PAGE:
The music churned out by the factory that Pritam Chakraborty is, has been sounding repetitive for a while now. It’s been days since a ‘Barfi’ or a ‘Bhool Bhulaiya’ came out from his arsenal. In the music of his recent offering, Shaadi ke Side Effects, the composer gives us a sound that is frenzied, sporadically fresh and occasionally bearable. In fact the prequel to this — ‘Pyar ke Side Effects’ was better. This one is just a damp squib.
The album opens with Harry is not a Bhramchari, a track which is not far from the din available in the Punjab/hip hop realm. I’m still deciphering as to why it comes with two other versions, which are hardly any different from the rest. A tumbi plays throughout, to which one gives in after a few replays but otherwise, the track is an absolute dud. Tumse pyar could’ve easily been a song in Barfi. The accordion, violin and horn arrangements, albeit a little similar, do give some freshness to this one, mostly through Nikhil Paul George’s vocals. A breezy melody, it works because of a lovely arrangement. But the second we move to the next one, the memory of this one is wiped out.
Tauba main vyah karke pachtaaya by Shahid Mallya opens with a spruced up version of the traditional wedding shehnai tune — which is also the difference between this and the older Tauba main pyar karke apart from the change of rhythm. This is slower despite the presence of a dhol, and not any better. Poorvi Kautish’s rap throughout is bothersome.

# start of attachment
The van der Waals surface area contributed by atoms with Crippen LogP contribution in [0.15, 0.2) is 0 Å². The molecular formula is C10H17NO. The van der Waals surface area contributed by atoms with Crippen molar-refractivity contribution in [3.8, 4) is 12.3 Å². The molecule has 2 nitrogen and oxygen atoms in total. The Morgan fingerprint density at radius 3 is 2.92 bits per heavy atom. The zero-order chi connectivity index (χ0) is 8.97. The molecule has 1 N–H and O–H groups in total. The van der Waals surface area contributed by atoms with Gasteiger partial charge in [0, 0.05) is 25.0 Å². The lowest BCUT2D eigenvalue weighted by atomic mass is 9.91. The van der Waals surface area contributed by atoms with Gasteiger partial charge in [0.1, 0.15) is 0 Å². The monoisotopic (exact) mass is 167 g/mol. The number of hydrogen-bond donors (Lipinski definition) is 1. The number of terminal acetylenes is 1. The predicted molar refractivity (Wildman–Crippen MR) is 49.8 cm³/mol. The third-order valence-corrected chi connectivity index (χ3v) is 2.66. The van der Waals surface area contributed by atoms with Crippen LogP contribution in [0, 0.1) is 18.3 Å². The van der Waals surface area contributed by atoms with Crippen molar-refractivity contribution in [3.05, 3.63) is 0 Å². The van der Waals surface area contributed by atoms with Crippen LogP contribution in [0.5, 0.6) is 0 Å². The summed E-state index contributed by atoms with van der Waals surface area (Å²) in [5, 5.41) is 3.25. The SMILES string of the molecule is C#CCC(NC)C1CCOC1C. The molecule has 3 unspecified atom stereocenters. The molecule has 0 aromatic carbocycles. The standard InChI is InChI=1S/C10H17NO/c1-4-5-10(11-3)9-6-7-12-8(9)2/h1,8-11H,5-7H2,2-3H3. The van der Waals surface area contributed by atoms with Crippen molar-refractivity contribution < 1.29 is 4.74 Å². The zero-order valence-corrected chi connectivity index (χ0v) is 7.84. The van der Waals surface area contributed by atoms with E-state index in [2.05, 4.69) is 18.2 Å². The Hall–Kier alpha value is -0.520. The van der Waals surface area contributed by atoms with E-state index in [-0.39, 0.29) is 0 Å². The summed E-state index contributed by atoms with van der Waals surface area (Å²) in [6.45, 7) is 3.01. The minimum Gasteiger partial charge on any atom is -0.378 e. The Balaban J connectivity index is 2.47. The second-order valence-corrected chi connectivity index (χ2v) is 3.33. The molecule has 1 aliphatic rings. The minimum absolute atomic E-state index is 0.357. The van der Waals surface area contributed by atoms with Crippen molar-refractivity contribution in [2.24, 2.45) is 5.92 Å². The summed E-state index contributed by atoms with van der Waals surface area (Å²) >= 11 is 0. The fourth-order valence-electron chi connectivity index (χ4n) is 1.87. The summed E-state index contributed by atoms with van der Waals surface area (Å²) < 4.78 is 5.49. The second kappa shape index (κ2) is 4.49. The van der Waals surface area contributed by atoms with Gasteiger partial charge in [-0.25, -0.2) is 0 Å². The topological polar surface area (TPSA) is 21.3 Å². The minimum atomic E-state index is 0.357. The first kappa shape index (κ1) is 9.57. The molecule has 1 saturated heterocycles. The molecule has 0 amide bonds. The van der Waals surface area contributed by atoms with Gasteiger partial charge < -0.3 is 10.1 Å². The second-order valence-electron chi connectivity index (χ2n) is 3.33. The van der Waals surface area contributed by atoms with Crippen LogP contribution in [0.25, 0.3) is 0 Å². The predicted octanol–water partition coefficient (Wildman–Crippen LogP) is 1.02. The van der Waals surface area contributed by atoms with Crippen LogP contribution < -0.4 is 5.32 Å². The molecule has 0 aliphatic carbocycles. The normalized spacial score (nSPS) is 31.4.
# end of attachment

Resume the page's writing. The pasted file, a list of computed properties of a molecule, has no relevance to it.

Desi romance begins with touches of a ‘raag bihag bandish’ in singer Suchi’s voice. Arijit Singh is as usual in tune. But the problem is the composition, which is ordinary.
I never thought I would say this but Yahaan vahaan sung by Farhan Akhtar, though massively pitch-corrected, is a better song. Akhtar sings with an acoustic guitar and a simple drum backbeat. Bhattacharya’s lyrics are better than the song.
Then comes Bawla is sapna, which has Swanand Kirkire’s hands all over it. But just when we are busy liking the Mohit Chauhan track, an absolutely endearing version led by five-year-old Diva (daughter of Bengali composer Rajesh Roy) comes across as an absolute stunner.
The song is the only saving grace in the album. Diva sings with much ease and sounds better than established singers. The lyrics of the song — Meri palko ki tapri ke neeche rehta tha sapna wo tapori — are absolutely adorable. Ahista ahista by Mike McCleary has a lovely arrangement, but the song, again, is faceless. It’s a known fact that when Pritam cuts down on work, the result is a slew of gorgeous tracks. There is a massive need for quality control …continued »